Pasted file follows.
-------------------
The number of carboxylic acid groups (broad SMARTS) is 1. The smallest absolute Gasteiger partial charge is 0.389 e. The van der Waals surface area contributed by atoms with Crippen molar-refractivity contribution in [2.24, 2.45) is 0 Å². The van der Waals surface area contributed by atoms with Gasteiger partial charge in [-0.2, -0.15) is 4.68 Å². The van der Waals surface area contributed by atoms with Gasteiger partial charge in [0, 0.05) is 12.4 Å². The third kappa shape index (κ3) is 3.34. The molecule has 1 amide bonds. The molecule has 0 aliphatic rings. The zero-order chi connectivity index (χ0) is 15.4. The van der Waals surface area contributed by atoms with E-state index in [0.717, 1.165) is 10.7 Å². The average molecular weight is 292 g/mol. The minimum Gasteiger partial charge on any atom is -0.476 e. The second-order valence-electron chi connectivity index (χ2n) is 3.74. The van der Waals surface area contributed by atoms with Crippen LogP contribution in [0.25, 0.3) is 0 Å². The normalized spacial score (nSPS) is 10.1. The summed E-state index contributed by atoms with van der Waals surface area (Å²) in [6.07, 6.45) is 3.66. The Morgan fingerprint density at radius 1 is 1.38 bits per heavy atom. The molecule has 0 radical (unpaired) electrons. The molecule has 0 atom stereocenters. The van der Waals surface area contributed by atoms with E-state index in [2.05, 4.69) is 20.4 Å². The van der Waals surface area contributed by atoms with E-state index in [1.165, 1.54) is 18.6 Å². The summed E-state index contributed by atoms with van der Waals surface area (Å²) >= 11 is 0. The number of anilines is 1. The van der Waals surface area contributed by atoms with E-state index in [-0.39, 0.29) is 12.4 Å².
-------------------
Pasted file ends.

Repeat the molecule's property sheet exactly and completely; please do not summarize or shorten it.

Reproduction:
The number of carboxylic acid groups (broad SMARTS) is 1. The smallest absolute Gasteiger partial charge is 0.389 e. The van der Waals surface area contributed by atoms with Crippen molar-refractivity contribution in [2.24, 2.45) is 0 Å². The van der Waals surface area contributed by atoms with Gasteiger partial charge in [-0.2, -0.15) is 4.68 Å². The van der Waals surface area contributed by atoms with Gasteiger partial charge in [0, 0.05) is 12.4 Å². The third kappa shape index (κ3) is 3.34. The molecule has 1 amide bonds. The molecule has 0 aliphatic rings. The zero-order chi connectivity index (χ0) is 15.4. The van der Waals surface area contributed by atoms with E-state index in [0.717, 1.165) is 10.7 Å². The average molecular weight is 292 g/mol. The minimum Gasteiger partial charge on any atom is -0.476 e. The second-order valence-electron chi connectivity index (χ2n) is 3.74. The van der Waals surface area contributed by atoms with Crippen LogP contribution in [0.25, 0.3) is 0 Å². The normalized spacial score (nSPS) is 10.1. The summed E-state index contributed by atoms with van der Waals surface area (Å²) in [6.07, 6.45) is 3.66. The Morgan fingerprint density at radius 1 is 1.38 bits per heavy atom. The molecule has 0 radical (unpaired) electrons. The molecule has 0 atom stereocenters. The van der Waals surface area contributed by atoms with E-state index in [2.05, 4.69) is 20.4 Å². The van der Waals surface area contributed by atoms with E-state index in [1.165, 1.54) is 18.6 Å². The summed E-state index contributed by atoms with van der Waals surface area (Å²) >= 11 is 0. The number of anilines is 1. The van der Waals surface area contributed by atoms with E-state index in [-0.39, 0.29) is 12.4 Å².